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Cells to Silicon: Your Brain in 2050

Videos from the World Science Festival are now online, including a panel on brain-computer interfaces and neural prosthetics that featured John Donoghue, professor of neuroscience and engineering. NPR science reporter Robert Krulwich moderated “Cells To Silicon: Your Brain in 2050,” a far-ranging discussion involving Donoghue, NYU research psychologist Gary Marcus, Cornell neuroscientist Sheila Nirenberg, and UC–Berkeley engineer Michel Maharbiz.

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Progress on detecting glucose levels in saliva
Dealing with the 1 percent:

Researchers at Brown have developed a new biochip sensor that that can selectively measure glucose concentrations in a complex fluid like saliva. Their approach combines dye chemistry with plasmonic interferometry. A dependable glucose monitoring system that uses saliva rather than blood would be a significant improvement in managing diabetes.

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A habitable environment on Martian volcano?
Possibly habitable environs:

Heat from a volcano erupting beneath an immense glacier would have created large lakes of liquid water on Mars in the relatively recent past. And where there’s water, there is also the possibility of life. A recent paper by Brown University researchers calculates how much water may have been present near the Arsia Mons volcano and how long it may have remained.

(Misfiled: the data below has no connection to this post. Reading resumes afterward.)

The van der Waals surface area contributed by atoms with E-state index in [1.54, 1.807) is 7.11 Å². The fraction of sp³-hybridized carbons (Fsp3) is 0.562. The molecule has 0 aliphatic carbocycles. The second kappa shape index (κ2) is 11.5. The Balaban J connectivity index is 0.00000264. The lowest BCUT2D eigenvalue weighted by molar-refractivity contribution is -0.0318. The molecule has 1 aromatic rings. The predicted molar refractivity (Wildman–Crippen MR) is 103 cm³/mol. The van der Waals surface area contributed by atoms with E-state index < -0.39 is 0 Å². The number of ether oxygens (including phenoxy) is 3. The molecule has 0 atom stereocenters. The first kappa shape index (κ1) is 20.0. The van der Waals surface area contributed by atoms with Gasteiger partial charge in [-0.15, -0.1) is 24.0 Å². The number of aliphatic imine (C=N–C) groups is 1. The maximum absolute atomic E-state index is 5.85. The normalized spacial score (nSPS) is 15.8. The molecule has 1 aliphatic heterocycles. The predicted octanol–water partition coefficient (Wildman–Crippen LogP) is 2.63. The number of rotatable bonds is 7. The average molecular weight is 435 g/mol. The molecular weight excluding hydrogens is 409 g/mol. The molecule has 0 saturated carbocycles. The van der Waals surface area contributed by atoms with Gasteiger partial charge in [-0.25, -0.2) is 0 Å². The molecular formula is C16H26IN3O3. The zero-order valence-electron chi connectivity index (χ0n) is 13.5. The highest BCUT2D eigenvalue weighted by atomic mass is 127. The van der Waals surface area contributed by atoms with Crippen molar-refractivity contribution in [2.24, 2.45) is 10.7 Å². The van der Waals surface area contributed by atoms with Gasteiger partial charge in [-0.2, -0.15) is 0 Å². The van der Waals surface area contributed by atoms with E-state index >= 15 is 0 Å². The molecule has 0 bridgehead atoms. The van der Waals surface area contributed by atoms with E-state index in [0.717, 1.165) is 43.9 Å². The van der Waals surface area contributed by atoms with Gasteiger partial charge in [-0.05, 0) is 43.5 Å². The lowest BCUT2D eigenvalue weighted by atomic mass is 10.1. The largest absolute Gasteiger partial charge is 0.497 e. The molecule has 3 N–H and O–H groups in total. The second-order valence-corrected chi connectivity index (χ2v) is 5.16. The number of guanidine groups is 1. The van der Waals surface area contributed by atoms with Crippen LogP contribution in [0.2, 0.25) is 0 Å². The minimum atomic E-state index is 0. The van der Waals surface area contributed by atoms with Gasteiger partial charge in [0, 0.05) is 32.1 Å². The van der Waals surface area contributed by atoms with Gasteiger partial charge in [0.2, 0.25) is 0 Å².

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Free will seems a matter of mind, not soul
Profiles in a study of free will:

A new study tested whether people believe free will arises from a metaphysical basis or mental capacity. Even though most respondents said they believed humans to have souls, they judged free will and assigned blame for transgressions based on pragmatic considerations — such as whether the actor in question had the capacity to make an intentional and independent choice.

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Bribery in Bangalore: Using Data to Drive Public Policy

When Taran Raghuram ’14 was a high school student in Bangalore, India’s third-most populous city, he knew he wanted to work with the civic-action organization Janaagraha. He admired their mission to analyze public policy, educate the public on civic issues, and enable citizens and local government to improve their quality of life. Little did he know that to work with Janaagraha he would first end up traveling across the world to Providence to study at Brown.

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Schennach honored with Frisch Medal

Susanne Schennach, professor of economics, has been awarded the 2014 Frisch Medal of the Econometric Society for a paper she co-authored titled “Estimating the Technology of Cognitive and Noncognitive Skill Formation,” published in the May 2010 edition of Econometrica. Schennach co-authored the paper with Flavio Cunha, assistant professor of economics at the University of Pennsylvania, and James Heckman, professor of economics at the University of Chicago.

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Study finds genetic patterns in preeclampsia
Bioinformatic tools help identify the genetic causes of complex diseases: